It’s the most common type of parking in garages, movie theaters, and other commercial places – but don’t take it for granted. Perpendicular parking may seem easier compared to parallel parking, but there are a ton of things that can go wrong when you’re handling the car. Here’s a step-by-step breakthrough of everything you may need to know about perpendicular parking.
Most drivers are mistaken in believing that perpendicular parking is easy as pie compared to parallel parking! With the rise in demand for off-site garages and public parking lots, perpendicular parking has become as competitive as ever. It can seem like fun and games when there are enough vacant spots – but things can get pretty tricky when you have to maneuver into a spot between two cars! Don’t stress out too much, though – here’s our simple guide to becoming an absolute pro at perpendicular parking
What is Perpendicular Parking?
Perpendicular parking requires cars to be parked side by side perpendicular to the aisle or curb, as opposed to parallel parking in which you are expected to park in line with the curb. It is a type of angled parking, commonly used whenever parking spaces are to be utilized efficiently. The vehicles are parked at a 90-degree angle to the curb and are usually driven straight head-on or reverse parked into a spot.
Where is perpendicular parking required?
This type of parking takes up less space than parallel parking – hence, it is usually found in public parking lots, private parking bays, parking decks, and commercial lots. Perpendicular parking prioritizes economy of motion and is usually in effect at locations with high demand. This includes malls, theaters, shopping complexes, supermarket parking lots, and more.
How big is a perpendicular parking spot?
How to perpendicular park between two cars: step-by-step walkthrough
Depending on your driving skill, you can choose to perpendicular park in two ways – Head-on parking or Reverse parking. While Head-on parking is easier for beginners, it can cause problems when backing out of the spot when leaving. On the other hand, experienced drivers tend to reverse park and back into a spot when parking, so that they won’t have any issues while leaving.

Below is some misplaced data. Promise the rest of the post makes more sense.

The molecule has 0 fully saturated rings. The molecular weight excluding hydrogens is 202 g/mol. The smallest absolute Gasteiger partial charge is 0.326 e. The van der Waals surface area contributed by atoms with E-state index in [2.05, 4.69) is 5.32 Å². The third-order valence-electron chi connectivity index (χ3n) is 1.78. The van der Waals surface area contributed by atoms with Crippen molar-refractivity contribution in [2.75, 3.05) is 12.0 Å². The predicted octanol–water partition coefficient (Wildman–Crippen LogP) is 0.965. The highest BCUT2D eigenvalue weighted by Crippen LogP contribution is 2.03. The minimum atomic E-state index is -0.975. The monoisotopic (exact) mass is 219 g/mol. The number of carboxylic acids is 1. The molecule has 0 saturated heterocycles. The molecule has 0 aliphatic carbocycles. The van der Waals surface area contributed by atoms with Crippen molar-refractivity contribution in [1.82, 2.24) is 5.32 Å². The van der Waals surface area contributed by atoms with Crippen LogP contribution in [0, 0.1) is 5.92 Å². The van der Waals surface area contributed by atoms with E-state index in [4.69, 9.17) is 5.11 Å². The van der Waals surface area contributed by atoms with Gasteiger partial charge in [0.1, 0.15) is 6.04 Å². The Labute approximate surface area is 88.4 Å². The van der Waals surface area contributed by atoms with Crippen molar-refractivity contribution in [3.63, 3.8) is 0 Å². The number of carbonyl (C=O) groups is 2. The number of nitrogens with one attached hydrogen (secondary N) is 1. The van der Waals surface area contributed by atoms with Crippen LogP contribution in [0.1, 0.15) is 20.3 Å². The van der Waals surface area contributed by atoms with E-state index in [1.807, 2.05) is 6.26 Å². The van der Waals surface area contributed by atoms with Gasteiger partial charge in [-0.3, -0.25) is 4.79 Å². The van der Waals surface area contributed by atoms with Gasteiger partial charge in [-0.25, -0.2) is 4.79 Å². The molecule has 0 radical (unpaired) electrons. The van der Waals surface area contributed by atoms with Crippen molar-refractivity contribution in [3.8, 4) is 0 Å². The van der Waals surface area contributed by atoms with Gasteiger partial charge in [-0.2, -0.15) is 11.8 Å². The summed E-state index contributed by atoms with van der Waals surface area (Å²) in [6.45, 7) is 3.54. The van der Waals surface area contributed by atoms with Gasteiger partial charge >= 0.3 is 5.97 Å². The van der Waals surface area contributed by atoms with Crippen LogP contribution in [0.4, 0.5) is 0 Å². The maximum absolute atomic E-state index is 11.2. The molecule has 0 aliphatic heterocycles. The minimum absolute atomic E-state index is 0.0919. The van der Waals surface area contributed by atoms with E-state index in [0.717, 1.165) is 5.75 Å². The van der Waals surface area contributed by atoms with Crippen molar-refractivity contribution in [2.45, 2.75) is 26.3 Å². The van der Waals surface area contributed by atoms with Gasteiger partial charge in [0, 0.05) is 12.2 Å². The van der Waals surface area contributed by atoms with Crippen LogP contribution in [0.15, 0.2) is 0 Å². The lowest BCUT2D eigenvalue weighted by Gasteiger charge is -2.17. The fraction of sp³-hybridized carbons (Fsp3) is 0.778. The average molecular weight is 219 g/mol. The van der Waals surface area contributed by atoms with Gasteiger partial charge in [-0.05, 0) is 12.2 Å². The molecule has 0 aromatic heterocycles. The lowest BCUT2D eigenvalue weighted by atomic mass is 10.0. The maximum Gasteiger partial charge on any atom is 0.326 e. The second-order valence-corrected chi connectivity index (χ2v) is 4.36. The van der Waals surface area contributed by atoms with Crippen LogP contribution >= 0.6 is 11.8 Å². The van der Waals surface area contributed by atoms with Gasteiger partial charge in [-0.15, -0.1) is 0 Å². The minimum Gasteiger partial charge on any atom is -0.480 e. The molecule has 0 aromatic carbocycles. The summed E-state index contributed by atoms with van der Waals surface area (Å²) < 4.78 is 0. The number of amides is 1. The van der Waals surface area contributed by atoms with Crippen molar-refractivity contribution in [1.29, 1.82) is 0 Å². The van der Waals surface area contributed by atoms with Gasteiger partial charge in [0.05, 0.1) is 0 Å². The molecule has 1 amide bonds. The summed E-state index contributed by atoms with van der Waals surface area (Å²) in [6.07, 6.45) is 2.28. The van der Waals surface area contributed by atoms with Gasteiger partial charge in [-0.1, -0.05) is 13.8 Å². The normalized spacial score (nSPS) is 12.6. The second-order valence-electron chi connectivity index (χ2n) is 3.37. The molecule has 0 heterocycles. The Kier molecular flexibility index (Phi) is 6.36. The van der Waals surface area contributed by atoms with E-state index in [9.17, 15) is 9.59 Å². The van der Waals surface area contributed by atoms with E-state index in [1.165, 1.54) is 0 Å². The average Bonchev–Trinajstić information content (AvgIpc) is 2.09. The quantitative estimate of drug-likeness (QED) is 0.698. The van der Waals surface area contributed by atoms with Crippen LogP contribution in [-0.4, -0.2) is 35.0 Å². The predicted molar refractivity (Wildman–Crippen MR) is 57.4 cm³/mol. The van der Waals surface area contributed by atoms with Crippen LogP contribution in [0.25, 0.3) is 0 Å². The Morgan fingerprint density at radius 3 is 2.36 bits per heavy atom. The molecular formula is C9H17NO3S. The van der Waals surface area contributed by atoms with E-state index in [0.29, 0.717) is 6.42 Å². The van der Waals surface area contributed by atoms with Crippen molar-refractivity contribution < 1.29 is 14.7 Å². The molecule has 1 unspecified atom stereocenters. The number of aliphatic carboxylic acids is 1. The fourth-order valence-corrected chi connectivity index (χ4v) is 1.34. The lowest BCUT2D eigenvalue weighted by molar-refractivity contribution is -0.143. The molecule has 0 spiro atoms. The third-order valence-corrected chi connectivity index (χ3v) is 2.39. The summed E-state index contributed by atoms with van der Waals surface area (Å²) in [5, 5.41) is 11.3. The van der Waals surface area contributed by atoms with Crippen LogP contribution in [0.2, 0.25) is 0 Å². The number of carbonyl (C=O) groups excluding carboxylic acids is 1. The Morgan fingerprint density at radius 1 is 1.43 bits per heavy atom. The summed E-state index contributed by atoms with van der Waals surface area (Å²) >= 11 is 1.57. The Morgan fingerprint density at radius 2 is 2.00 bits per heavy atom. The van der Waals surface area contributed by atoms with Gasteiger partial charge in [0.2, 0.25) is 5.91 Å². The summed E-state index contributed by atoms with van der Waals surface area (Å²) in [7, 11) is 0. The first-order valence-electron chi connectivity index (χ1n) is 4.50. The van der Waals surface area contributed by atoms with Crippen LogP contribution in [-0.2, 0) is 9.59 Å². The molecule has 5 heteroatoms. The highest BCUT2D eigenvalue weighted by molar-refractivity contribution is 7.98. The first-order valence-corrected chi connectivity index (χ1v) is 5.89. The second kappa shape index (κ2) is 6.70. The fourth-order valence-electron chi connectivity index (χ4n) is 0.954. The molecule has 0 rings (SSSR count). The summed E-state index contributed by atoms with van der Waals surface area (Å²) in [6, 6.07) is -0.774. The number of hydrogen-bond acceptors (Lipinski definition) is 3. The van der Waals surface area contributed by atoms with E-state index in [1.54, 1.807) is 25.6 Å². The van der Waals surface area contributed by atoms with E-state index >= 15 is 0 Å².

Head-on or Straight-in Perpendicular parking
Step 1: Choose a good spot
Don’t drive into the first spot you see! It’s always good to slow down and check out all available spots before parking. Spaces in the corner of a lot or which are completely covered by cars on all sides will be significantly harder to park in than other spots. As a general rule, pick spaces on the your left that on your right side. This will give your vehicle more room to maneuver.
Step 2: Turning into the space
Turn on your indicators so the car behind you is clear of your intention to turn. Ideally, you should approach the spot at a 90-degree angle – avoid angling into the spot. Do not turn the steering wheel until your side mirror passes the center of the space BEFORE the one you’ve chosen. Use this as a reference to practice when exactly to turn.
Step 3: Adjust your position
Ensure your car has entered into the spot fully before adjusting the steering wheel back to the center position. Adjust your car’s position so that it is at a 90-degree angle to the curb and parallel to the other cars in the row.
Step 4: Check your mirrors
Use your mirrors to check if you are angled properly. Also, make sure that you leave enough space so that the driver of the parallel car can comfortably open his door and get in. You don’t want to park so close that getting in and out becomes a chore in itself! Take care that the back of your car is not jutting out of the spot.
How to do reverse perpendicular parking
Step 1: Align your car
Drive ahead of the space you want to occupy until your back bumper is in line with the border of the space. Alternately, you can also align your side mirror with the border of the adjoining space. Keep your indicators on and use hand signals to let other drivers know you are backing in.
Step 2: Check for vehicles and start backing in
Turn your steering wheel into the spot, put your car in reverse and start backing in slowly. Keep a close eye on the rearview mirror until your bumper is fully inside the space. Keep your foot on the brake pedal in case you want to re-align and try again.
Step 3: Aligning your vehicle
Straighten your wheels when you see that almost half of the car is inside the space. Continue backing until you reach the end of the space. At this point, the car may be misaligned either to the left or to the right, but that’s okay. Put your car in drive and go forward to align it properly and back in again.
Step 4: Check your mirrors and surroundings
Use both the right and left side mirrors to get your bearings and ensure the car is aligned straightly. Check the side spaces to see if both you and the next car have enough space to open doors comfortably.
Other perpendicular parking tips
- Since it has a lot of sharp turns, it’s best to not rush into a perpendicular parking space. Ensure you slow down, use your indicators, and signal the cars behind you of your intentions to turn into the space. Many avoidable accidents have occurred simply because of haste!
- It’s easier to park in a left-hand parking space than a right-hand parking spot. Usually, drivers approach a spot from the right side of the lane, giving you more space to align yourself into a left-hand parking spot.
- Don’t turn too soon – that can complicate things even further! You may have to reverse and align yourself multiple times if this happens. Always use your side mirrors as rough reference points.
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